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The dangers of medicating your child to sleep

In the summer, we reported on a Canadian study that found those who took sleeping pills had a higher mortality rate than those who avoided them. These 'sleeping pills' ranged from tranquilizers such as diazepam, to antihistamines such as diphenhydramines. It's the latter that we want to talk about today.

In September, a five month old boy died in Florida after an overdose of diphenhydramine. This drug is a common ingredient in many brand name medicines, including Nytol, Benadryl, Sominex, Advil PM, Sudafed PE Severe Cold and Robitussin Night Time. The labels on Children's Benadryl and Children's Tylenol state that they should not be used to induce sleep, yet many doctors will prescribe medications such as antihistamines to treat childhood insomnia and other sleep disorders.

Ironically, some of these drugs can actually end up exciting children, since many of them contain decongestants which can act as stimulants. Diphenhydramine shouldn't be consumed by anyone under the age of two, however it's generally considered safe when taken in recommended doses for older children.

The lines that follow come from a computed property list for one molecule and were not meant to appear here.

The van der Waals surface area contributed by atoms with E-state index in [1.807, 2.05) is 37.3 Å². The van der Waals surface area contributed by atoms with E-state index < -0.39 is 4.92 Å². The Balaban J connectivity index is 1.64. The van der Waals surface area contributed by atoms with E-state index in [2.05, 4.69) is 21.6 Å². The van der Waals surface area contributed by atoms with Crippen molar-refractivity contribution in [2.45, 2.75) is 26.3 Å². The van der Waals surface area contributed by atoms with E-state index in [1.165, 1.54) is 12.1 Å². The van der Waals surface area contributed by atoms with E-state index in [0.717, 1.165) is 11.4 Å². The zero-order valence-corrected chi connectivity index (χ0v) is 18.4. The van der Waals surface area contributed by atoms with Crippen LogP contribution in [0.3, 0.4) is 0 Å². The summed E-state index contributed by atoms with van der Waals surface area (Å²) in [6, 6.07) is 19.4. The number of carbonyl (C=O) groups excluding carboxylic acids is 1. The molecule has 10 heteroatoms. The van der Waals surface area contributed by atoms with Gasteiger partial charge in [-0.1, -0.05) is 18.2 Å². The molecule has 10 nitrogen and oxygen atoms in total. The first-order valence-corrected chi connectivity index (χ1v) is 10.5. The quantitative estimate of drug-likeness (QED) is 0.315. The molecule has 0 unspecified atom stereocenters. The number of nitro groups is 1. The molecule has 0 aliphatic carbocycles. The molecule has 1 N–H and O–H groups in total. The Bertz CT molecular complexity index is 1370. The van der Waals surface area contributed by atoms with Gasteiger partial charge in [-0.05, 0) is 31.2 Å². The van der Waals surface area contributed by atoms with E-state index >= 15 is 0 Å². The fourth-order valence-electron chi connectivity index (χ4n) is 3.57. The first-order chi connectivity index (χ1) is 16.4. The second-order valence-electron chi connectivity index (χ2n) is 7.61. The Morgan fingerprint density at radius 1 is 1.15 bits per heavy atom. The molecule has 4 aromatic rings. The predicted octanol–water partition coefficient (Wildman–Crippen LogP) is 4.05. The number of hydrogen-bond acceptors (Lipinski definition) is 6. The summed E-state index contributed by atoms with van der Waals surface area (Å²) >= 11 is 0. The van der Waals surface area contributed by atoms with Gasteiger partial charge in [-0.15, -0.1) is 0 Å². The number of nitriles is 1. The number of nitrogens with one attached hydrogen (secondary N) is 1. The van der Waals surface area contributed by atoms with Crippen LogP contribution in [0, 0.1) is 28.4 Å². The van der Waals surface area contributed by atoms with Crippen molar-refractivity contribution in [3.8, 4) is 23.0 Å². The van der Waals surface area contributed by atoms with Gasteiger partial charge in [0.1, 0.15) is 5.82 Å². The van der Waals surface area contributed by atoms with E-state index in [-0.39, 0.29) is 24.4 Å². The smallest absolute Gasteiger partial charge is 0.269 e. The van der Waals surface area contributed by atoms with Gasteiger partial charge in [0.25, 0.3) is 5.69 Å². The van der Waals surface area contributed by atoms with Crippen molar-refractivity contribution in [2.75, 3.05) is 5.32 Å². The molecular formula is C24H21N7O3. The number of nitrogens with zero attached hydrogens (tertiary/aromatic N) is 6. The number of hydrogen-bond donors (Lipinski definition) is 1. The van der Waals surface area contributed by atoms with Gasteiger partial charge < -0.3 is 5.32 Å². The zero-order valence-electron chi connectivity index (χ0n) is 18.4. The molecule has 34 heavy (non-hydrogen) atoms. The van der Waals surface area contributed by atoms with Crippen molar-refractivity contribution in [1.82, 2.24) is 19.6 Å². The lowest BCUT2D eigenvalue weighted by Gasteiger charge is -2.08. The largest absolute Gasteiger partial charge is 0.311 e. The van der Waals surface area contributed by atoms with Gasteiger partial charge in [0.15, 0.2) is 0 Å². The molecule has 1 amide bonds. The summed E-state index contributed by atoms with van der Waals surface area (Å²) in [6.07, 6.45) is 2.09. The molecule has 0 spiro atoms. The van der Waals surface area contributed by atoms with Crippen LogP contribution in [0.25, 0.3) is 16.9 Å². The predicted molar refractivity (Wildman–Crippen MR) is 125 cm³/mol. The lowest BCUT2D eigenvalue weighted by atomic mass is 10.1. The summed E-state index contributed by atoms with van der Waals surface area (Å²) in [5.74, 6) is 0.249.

What makes the risks particularly frightening is the fact that in a survey of 26,000 mothers, nearly one in five admitted medicating their child to get through an event such as a flight or a long drive, whilst one in twelve did it just to get some peace and quiet on a regular night.

Glenn Whelan, a doctor of pharmacy and assistant professor at the University of South Florida doesn't recommend parents use diphenhydramine for its sedation properties. We agree.

Source: Tampa Bay Times

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This Article Was Written By

Martin Reed

Leave a Comment

  • A. Marina Fournier
    November 2, 2011, 4:08 am

    The only reason we gave our son Benadryl as an infant was to combat nausea on trips, before he was allowed dramamine.

    Every so often, Benadryl would make me drowsy, but not sleep–while it knocks out others completely for a full night! Oh, that my allergies and colds were so amenable to letting me sleep! I don’t *really* need to breathe at night, do I?